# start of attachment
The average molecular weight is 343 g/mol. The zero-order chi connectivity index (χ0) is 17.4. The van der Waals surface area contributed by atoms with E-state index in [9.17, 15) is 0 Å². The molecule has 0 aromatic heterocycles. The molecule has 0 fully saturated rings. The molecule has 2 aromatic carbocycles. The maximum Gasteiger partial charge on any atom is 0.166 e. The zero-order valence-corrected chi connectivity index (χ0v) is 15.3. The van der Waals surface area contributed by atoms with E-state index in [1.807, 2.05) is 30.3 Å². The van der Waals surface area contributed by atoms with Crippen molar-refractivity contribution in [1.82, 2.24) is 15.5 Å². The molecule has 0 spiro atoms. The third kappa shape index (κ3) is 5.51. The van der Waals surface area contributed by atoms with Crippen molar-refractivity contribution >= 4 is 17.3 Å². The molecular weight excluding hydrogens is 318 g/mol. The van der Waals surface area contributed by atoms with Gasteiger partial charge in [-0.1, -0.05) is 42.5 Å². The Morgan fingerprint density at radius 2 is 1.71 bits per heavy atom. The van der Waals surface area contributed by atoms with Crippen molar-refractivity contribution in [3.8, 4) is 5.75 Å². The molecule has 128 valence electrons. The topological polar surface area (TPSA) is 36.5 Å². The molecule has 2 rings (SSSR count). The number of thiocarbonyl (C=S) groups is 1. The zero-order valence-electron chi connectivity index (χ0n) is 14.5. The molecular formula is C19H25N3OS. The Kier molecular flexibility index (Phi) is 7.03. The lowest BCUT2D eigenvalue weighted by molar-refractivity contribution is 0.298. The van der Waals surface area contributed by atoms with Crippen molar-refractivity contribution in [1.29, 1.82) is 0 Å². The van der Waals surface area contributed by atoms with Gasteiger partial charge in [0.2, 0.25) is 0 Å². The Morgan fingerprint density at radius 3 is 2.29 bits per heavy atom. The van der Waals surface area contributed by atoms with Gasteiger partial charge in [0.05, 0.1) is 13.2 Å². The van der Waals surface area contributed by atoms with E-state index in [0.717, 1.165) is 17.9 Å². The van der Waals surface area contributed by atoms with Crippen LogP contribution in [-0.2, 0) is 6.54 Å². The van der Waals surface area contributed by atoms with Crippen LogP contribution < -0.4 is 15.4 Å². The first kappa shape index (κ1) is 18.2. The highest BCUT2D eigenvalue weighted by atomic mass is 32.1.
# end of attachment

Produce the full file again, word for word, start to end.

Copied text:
The average molecular weight is 343 g/mol. The zero-order chi connectivity index (χ0) is 17.4. The van der Waals surface area contributed by atoms with E-state index in [9.17, 15) is 0 Å². The molecule has 0 aromatic heterocycles. The molecule has 0 fully saturated rings. The molecule has 2 aromatic carbocycles. The maximum Gasteiger partial charge on any atom is 0.166 e. The zero-order valence-corrected chi connectivity index (χ0v) is 15.3. The van der Waals surface area contributed by atoms with E-state index in [1.807, 2.05) is 30.3 Å². The van der Waals surface area contributed by atoms with Crippen molar-refractivity contribution in [1.82, 2.24) is 15.5 Å². The molecule has 0 spiro atoms. The third kappa shape index (κ3) is 5.51. The van der Waals surface area contributed by atoms with Crippen molar-refractivity contribution >= 4 is 17.3 Å². The molecular weight excluding hydrogens is 318 g/mol. The van der Waals surface area contributed by atoms with Gasteiger partial charge in [-0.1, -0.05) is 42.5 Å². The Morgan fingerprint density at radius 2 is 1.71 bits per heavy atom. The van der Waals surface area contributed by atoms with Crippen molar-refractivity contribution in [3.8, 4) is 5.75 Å². The molecule has 128 valence electrons. The topological polar surface area (TPSA) is 36.5 Å². The molecule has 2 rings (SSSR count). The number of thiocarbonyl (C=S) groups is 1. The zero-order valence-electron chi connectivity index (χ0n) is 14.5. The molecular formula is C19H25N3OS. The Kier molecular flexibility index (Phi) is 7.03. The lowest BCUT2D eigenvalue weighted by molar-refractivity contribution is 0.298. The van der Waals surface area contributed by atoms with Crippen molar-refractivity contribution in [1.29, 1.82) is 0 Å². The van der Waals surface area contributed by atoms with Gasteiger partial charge in [0.2, 0.25) is 0 Å². The Morgan fingerprint density at radius 3 is 2.29 bits per heavy atom. The van der Waals surface area contributed by atoms with Gasteiger partial charge in [0.05, 0.1) is 13.2 Å². The van der Waals surface area contributed by atoms with E-state index in [0.717, 1.165) is 17.9 Å². The van der Waals surface area contributed by atoms with Crippen LogP contribution in [-0.2, 0) is 6.54 Å². The van der Waals surface area contributed by atoms with Crippen LogP contribution < -0.4 is 15.4 Å². The first kappa shape index (κ1) is 18.2. The highest BCUT2D eigenvalue weighted by atomic mass is 32.1.